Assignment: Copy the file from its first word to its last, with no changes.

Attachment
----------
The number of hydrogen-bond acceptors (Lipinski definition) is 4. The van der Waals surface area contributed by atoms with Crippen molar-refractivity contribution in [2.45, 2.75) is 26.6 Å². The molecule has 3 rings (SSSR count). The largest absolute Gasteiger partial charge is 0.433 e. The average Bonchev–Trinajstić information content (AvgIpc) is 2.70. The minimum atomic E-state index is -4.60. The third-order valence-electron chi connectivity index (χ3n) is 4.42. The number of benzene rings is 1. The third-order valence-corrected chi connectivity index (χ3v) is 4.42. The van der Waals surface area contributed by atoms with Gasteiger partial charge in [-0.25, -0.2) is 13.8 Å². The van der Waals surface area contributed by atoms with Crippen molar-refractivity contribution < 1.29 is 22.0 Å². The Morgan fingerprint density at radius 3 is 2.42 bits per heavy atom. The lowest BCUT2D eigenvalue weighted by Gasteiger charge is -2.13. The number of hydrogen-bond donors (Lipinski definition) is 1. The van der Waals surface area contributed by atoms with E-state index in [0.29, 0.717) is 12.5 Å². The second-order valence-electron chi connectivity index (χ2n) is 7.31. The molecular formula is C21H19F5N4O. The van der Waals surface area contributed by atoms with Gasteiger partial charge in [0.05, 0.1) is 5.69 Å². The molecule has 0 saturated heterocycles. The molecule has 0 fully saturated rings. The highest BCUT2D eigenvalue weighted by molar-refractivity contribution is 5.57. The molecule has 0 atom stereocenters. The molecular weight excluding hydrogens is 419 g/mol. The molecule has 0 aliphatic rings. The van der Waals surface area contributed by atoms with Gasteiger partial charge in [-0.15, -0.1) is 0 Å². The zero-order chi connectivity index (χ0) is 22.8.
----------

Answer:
The number of hydrogen-bond acceptors (Lipinski definition) is 4. The van der Waals surface area contributed by atoms with Crippen molar-refractivity contribution in [2.45, 2.75) is 26.6 Å². The molecule has 3 rings (SSSR count). The largest absolute Gasteiger partial charge is 0.433 e. The average Bonchev–Trinajstić information content (AvgIpc) is 2.70. The minimum atomic E-state index is -4.60. The third-order valence-electron chi connectivity index (χ3n) is 4.42. The number of benzene rings is 1. The third-order valence-corrected chi connectivity index (χ3v) is 4.42. The van der Waals surface area contributed by atoms with Gasteiger partial charge in [-0.25, -0.2) is 13.8 Å². The van der Waals surface area contributed by atoms with Crippen molar-refractivity contribution < 1.29 is 22.0 Å². The Morgan fingerprint density at radius 3 is 2.42 bits per heavy atom. The lowest BCUT2D eigenvalue weighted by Gasteiger charge is -2.13. The number of hydrogen-bond donors (Lipinski definition) is 1. The van der Waals surface area contributed by atoms with E-state index in [0.29, 0.717) is 12.5 Å². The second-order valence-electron chi connectivity index (χ2n) is 7.31. The molecular formula is C21H19F5N4O. The van der Waals surface area contributed by atoms with Gasteiger partial charge in [0.05, 0.1) is 5.69 Å². The molecule has 0 saturated heterocycles. The molecule has 0 fully saturated rings. The highest BCUT2D eigenvalue weighted by molar-refractivity contribution is 5.57. The molecule has 0 atom stereocenters. The molecular weight excluding hydrogens is 419 g/mol. The molecule has 0 aliphatic rings. The van der Waals surface area contributed by atoms with Gasteiger partial charge in [-0.15, -0.1) is 0 Å². The zero-order chi connectivity index (χ0) is 22.8.